All it took was a call from a long-time Mopar friend, Vic Palumbo. "Hey Dan, I bought a set of Indy SR [Stock Replacement] heads. Could you port and bolt 'em on my '67 GTX?" My reply: "Sure Vic-providing we could use your car for testing. The Indy SRs would have to prove themselves against a set of 906 heads with the typical modifications." Vic didn't realize the change would require new headers and an installation kit from Indy Cylinder Heads, which includes longer pushrods, an external oil line kit, and head bolts. One thing not included was the valley cover plate that would be necessary to perform the head swap. We ordered a set of TTI headers, specific for the Indy heads, along with a complete TTI exhaust system. Also ordered was the aforementioned install kit and valley cover from Indy. Vic's '67 already had sufficient hood clearance with a Hemi hoodscoop, and at this point we felt we were good to go on with the swap.

Before ponying up the jack for a set of Indy heads for your big-block, consider this: Your B/RB will need at least a 10:1 compression ratio, a high-lift, high-velocity cam (preferably a solid roller), a high-stall converter (matched to the cam, heads, and gearing), and steep gearing of 3.91s or better. The 440 in the GTX is a 10.5:1 Ray Barton Racing Engines (RBRE) short-block with a Comp Cams hydraulic cam with .501 inch lift, and a duration of 244 degrees at .050. The 906 heads came from a local machine shop with the larger 2.14/1.81 valves, light bowl work, and gasket matching. On the flow bench the iron heads were good for 241 cfm at .500 inch lift (flow stalled above .500 inch lift). Stock 906 heads with the 2.08/1.74 valves will usually flow 210-220 cfm at .500 inch lift.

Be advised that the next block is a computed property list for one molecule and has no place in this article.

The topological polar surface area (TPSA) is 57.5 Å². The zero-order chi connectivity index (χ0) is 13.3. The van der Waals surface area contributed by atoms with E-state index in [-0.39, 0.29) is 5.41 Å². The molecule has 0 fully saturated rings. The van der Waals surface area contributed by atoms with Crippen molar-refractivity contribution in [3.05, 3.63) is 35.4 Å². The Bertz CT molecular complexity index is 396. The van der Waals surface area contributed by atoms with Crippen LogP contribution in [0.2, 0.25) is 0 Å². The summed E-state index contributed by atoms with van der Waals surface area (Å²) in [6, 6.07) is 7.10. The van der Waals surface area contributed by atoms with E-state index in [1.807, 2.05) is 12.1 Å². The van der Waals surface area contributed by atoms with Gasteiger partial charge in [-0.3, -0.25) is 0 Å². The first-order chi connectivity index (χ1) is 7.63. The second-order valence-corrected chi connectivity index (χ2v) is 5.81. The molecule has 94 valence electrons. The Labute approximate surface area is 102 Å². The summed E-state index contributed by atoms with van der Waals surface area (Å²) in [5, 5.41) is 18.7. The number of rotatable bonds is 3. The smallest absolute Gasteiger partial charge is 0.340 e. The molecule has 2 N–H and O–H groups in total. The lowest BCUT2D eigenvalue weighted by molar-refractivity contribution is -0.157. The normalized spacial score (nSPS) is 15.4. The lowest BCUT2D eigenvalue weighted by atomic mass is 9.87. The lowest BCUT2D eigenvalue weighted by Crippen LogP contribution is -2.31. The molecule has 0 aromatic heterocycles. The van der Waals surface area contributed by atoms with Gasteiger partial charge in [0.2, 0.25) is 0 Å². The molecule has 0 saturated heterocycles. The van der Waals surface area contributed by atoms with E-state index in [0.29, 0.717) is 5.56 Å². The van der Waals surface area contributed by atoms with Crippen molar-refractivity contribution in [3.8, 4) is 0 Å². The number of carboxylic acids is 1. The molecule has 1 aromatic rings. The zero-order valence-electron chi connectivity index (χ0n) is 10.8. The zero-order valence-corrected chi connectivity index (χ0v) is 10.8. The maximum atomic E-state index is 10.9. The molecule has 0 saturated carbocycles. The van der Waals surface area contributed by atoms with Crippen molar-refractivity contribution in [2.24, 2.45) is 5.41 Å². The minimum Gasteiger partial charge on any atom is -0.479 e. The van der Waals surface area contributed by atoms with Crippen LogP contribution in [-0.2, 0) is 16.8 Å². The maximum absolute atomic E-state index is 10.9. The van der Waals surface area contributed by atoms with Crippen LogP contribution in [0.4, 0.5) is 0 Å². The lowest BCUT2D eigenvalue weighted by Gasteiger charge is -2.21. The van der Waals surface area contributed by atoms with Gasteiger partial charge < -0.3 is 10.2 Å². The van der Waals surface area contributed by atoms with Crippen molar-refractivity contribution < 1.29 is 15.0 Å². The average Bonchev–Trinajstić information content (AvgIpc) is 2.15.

Max Port
Our original intentions were to fully port and polish the Indy SRs, back-cut the intake valves, and retain the stock 906-size intake port openings. We brought the aluminum castings-one ported and one stock-to the RBRE facility in nearby eastern Pennsylvania. Mike Barton flowed the SRs (Mike has flowed and ported many Indy heads), and back-cut the intake valves to 28 degrees. Satisfied with the flow numbers, we called Russ Flagle at Indy Cylinder Head (ICH) about our results. Russ highly recommended we enlarge the port openings to the Max Wedge size. Max Wedge ports are typically 1/2 inch taller than a stock 906 port. We also removed .150 inch from the pushrod pinch area and blended that area as well. The Max Wedge-size port openings raised the flow numbers at low, mid, and high lift through the roof (see charts). Indy sells the SRs already CNC-ported with the Max Wedge-size intakes. This will save you many hours of porting.

We wanted to reuse the Edelbrock Performer RPM intake, and gasket match it to the Max size. The problem is, there's not enough material to do so. This prompted us to use the Indy 440-2D RB dual-plane intake. This intake features taller runners and larger ports, but is similar in design to the Performer RPM, which utilizes stock 906-size port exits. Fortunately, the Indy intake had plenty of material for us to port match to the Max Wedge size. This street/strip intake delivers a high, broad torque range with excellent throttle response-great for street-driven cars. The same 850 Speed Demon carburetor was employed for all strip and dyno duties.

Install And Combo
So far, the head swap required the Indy intake installation kit and TTI headers, because the Indy exhaust ports are 3/4 inch higher and 1/2 inch wider than stock ports. Earlier we mentioned a high-velocity cam would be advantageous in promoting air velocity with Indy's larger intake ports. So we tossed the stock 1.5-ratio rockers in favor of Indy's 1.6-ratio roller-tip rockers. We also enlisted a pair of Indy's thick-wall rocker shafts. The SRs can use any stock-type replacement adjustable rocker, and there is no need for expensive offset rockers. The 1.6 rockers will help the .501-inch-lift Comp cam to act like it has .530 inch valve lift while speeding up the valve and airflow.